Barbados, South Carolina, USPS The American Revolution Bicentennial commemorative stamp, 1976. © United States Postal Service.

By reframing the history of coastal Carolina, Mulcahy succeeds in rendering "both the Lowcountry and the islands less anomalous within the larger context of colonial British America" (8). This is a very important contribution and helps balance typical presentations of US history that tend to interpret colonial history as the inevitable springboard to the formation of the United States.5 Adopting this Greater British Caribbean frame, Mulcahy shows how Carolina rice culture was more Caribbean than Virginian: the Carolinas and the Caribbean were characterized by larger plantations, wealthier planters, more imbalanced ratios of whites to blacks, and deadlier disease environments than tobacco plantations further north. Mulcahy is also scrupulous enough to note important differences between the Carolinas and the Caribbean: the task system of labor organization central to rice plantations marks a salient distinction to the gang labor system of the sugar islands.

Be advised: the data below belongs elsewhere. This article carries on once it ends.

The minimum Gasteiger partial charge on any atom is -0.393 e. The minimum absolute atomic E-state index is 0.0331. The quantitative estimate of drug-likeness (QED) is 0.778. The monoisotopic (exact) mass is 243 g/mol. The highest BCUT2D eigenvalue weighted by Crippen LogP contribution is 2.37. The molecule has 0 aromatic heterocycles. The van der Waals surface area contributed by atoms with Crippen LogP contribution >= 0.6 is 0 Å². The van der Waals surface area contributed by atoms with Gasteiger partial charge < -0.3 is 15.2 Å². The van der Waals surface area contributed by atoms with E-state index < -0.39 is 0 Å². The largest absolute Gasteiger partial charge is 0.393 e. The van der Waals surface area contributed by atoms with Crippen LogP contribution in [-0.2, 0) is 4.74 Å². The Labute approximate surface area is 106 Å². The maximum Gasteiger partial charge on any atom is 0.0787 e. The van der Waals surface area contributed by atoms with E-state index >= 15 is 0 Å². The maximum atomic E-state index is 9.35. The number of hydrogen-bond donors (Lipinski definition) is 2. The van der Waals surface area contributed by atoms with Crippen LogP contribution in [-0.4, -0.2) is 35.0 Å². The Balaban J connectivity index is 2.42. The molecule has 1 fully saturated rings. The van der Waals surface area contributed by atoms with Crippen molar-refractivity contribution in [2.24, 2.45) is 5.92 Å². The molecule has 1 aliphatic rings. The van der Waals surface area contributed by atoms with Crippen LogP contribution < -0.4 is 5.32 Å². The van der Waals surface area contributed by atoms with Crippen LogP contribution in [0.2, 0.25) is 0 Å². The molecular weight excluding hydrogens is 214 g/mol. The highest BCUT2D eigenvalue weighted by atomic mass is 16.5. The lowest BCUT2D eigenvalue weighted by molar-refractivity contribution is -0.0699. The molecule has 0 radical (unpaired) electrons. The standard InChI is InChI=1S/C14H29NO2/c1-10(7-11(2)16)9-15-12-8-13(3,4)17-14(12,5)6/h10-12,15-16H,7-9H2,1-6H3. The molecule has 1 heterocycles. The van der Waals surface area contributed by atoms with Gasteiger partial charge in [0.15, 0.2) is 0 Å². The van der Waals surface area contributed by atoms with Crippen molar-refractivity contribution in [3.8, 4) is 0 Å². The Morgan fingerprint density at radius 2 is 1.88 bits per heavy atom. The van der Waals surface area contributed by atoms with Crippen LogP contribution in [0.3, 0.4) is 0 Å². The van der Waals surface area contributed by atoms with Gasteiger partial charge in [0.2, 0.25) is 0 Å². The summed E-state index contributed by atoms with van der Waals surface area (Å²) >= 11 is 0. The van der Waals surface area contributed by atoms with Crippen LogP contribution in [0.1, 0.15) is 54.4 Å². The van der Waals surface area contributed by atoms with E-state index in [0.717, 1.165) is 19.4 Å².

Although Hubs of Empire is excellent, I would have liked for Mulcahy to extend his temporal frame. His narrative covers the early colonial period to the American Revolutionary War. There are good reasons for doing this, especially as Mulcahy describes the coastal Carolinas and the English islands as the Greater British Caribbean. After 1776, the Carolinas joined the American bid for independence while the islands did not. Another reason for this is the book's inclusion in the series Regional Perspectives on Early America put out by Johns Hopkins University Press. But the cultural continuities between the Carolinas and the Caribbean continued well after US independence, begging for an extended analysis through the fall of plantation agriculture in the decades following World War II. The coastal stretch from Savannah to Wilmington remains, even today, quite different from the adjacent piedmont.